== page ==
Why did the Financial Times refuse Amnesty’s Shell ad?

Discouraging news from Amnesty.

The Human Rights group had planned a major campaign focused on oil giant Shell’s annual general meeting at London’s Barbican Centre today (18 May). A key part of this campaign was to be a full page advert in the Financial Times, portraying a champagne flute filled with oil.

amnesty shell ad

But just as the working day came to a close yesterday, Amnesty staff received notice from the Financial Times that the ‘pink un would not be carrying the advert after all.

According to Index’s sources, the newspaper variously claimed that it was wary of libel claims and that the ad might be in poor taste, as some readers might mistake the oil in the glass for blood.

Taste issues aside, would it be legitimate for the FT to worry about libel? While Amnesty insists it “gave [the FT] written reassurances that we would take full responsibility for the comments and opinions stated in the advertisement”, the fact is that if the FT had published the ad, it could, potentially be liable in any proceedings.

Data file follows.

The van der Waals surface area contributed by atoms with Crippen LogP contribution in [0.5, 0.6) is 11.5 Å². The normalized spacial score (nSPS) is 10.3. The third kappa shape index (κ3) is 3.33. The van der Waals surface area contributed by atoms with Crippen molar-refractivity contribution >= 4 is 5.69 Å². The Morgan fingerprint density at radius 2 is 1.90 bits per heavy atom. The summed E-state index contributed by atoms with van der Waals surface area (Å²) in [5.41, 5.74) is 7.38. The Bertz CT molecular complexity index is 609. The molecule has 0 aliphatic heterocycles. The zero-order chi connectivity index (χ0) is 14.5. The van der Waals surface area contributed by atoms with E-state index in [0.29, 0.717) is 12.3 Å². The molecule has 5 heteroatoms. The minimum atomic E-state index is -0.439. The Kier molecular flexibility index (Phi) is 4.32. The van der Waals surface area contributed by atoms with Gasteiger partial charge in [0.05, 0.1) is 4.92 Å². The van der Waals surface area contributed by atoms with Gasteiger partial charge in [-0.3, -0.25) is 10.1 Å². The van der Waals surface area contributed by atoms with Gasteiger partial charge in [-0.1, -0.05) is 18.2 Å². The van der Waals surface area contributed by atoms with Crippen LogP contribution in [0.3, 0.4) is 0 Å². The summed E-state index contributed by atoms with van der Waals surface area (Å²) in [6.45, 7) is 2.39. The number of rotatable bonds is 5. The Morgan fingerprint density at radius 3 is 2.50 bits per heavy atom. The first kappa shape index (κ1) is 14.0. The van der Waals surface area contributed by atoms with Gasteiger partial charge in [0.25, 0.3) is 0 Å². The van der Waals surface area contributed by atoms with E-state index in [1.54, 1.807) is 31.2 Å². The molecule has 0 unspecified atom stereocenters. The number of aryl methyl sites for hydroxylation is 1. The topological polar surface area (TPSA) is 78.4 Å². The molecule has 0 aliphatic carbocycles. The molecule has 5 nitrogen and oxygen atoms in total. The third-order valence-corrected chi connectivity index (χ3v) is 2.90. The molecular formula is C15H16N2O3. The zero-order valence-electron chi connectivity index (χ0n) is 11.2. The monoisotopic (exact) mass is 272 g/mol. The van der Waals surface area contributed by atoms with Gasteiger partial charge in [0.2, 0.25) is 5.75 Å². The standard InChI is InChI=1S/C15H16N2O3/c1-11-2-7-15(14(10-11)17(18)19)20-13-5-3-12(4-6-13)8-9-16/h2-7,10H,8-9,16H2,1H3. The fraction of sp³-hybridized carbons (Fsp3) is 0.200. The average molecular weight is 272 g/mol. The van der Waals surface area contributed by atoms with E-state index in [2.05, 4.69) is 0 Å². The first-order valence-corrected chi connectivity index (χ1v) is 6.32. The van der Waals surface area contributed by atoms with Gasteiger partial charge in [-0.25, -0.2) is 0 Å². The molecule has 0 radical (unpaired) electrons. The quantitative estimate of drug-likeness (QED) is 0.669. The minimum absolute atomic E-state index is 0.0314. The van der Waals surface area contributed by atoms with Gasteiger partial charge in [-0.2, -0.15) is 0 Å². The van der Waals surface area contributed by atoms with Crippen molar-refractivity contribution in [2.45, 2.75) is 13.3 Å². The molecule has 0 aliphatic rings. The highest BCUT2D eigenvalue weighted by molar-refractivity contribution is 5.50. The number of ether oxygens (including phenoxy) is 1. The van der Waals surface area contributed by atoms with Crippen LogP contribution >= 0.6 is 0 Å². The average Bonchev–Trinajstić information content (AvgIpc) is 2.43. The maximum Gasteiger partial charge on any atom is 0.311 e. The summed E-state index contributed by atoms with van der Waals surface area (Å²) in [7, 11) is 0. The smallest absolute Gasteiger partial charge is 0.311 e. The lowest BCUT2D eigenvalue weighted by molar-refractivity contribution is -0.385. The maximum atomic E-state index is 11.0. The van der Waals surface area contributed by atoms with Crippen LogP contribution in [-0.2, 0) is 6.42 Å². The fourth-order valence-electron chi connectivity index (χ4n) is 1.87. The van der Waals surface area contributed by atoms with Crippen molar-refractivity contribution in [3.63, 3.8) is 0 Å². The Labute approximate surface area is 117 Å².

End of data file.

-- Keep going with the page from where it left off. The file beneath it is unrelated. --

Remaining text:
But it’s extremely unlikely that Shell would sue. The company is quite keen on promoting its social credentials, and even a successful trip to court would more than likely involve an unpleasant trawl through the unfortunate effects of the oil industry.

Was it a commercial decision? Again, who knows? Big oil companies tend not to be so thin-skinned that they would pull money from a prestige publication such as the FT merely because it had carried a critical advert. Trafigura may have trampled all over free expression, but the issue there was company documents and detailed reports, not a generally critical ad.

It is genuinely quite hard to think of a good reason for the FT to pull this ad.

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